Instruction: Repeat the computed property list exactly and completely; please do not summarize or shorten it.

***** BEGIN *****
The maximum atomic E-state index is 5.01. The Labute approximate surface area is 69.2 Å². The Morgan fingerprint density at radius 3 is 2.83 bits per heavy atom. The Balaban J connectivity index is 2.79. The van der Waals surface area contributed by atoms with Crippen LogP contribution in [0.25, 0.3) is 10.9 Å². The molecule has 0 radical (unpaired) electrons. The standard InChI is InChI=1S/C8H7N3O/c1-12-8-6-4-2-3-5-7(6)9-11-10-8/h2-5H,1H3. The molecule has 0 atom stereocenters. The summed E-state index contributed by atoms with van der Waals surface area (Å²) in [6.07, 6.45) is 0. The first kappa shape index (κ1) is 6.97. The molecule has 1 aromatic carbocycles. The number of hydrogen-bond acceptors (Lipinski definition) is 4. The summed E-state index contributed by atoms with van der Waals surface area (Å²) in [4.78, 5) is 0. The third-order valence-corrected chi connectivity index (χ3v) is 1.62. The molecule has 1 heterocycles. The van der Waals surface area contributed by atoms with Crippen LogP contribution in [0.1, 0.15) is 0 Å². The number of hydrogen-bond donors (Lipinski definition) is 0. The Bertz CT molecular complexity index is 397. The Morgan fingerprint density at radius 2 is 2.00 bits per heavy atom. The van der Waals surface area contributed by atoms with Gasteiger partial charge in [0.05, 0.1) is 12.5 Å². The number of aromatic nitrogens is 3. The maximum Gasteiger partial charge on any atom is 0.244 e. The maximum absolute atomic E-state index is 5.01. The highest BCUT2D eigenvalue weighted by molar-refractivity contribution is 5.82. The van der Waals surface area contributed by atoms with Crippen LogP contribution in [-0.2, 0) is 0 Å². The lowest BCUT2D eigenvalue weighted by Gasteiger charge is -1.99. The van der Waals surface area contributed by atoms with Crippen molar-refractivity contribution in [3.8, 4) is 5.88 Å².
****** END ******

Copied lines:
The maximum atomic E-state index is 5.01. The Labute approximate surface area is 69.2 Å². The Morgan fingerprint density at radius 3 is 2.83 bits per heavy atom. The Balaban J connectivity index is 2.79. The van der Waals surface area contributed by atoms with Crippen LogP contribution in [0.25, 0.3) is 10.9 Å². The molecule has 0 radical (unpaired) electrons. The standard InChI is InChI=1S/C8H7N3O/c1-12-8-6-4-2-3-5-7(6)9-11-10-8/h2-5H,1H3. The molecule has 0 atom stereocenters. The summed E-state index contributed by atoms with van der Waals surface area (Å²) in [6.07, 6.45) is 0. The first kappa shape index (κ1) is 6.97. The molecule has 1 aromatic carbocycles. The number of hydrogen-bond acceptors (Lipinski definition) is 4. The summed E-state index contributed by atoms with van der Waals surface area (Å²) in [4.78, 5) is 0. The third-order valence-corrected chi connectivity index (χ3v) is 1.62. The molecule has 1 heterocycles. The van der Waals surface area contributed by atoms with Crippen LogP contribution in [0.1, 0.15) is 0 Å². The number of hydrogen-bond donors (Lipinski definition) is 0. The Bertz CT molecular complexity index is 397. The Morgan fingerprint density at radius 2 is 2.00 bits per heavy atom. The van der Waals surface area contributed by atoms with Gasteiger partial charge in [0.05, 0.1) is 12.5 Å². The number of aromatic nitrogens is 3. The maximum Gasteiger partial charge on any atom is 0.244 e. The maximum absolute atomic E-state index is 5.01. The highest BCUT2D eigenvalue weighted by molar-refractivity contribution is 5.82. The van der Waals surface area contributed by atoms with Crippen LogP contribution in [-0.2, 0) is 0 Å². The lowest BCUT2D eigenvalue weighted by Gasteiger charge is -1.99. The van der Waals surface area contributed by atoms with Crippen molar-refractivity contribution in [3.8, 4) is 5.88 Å².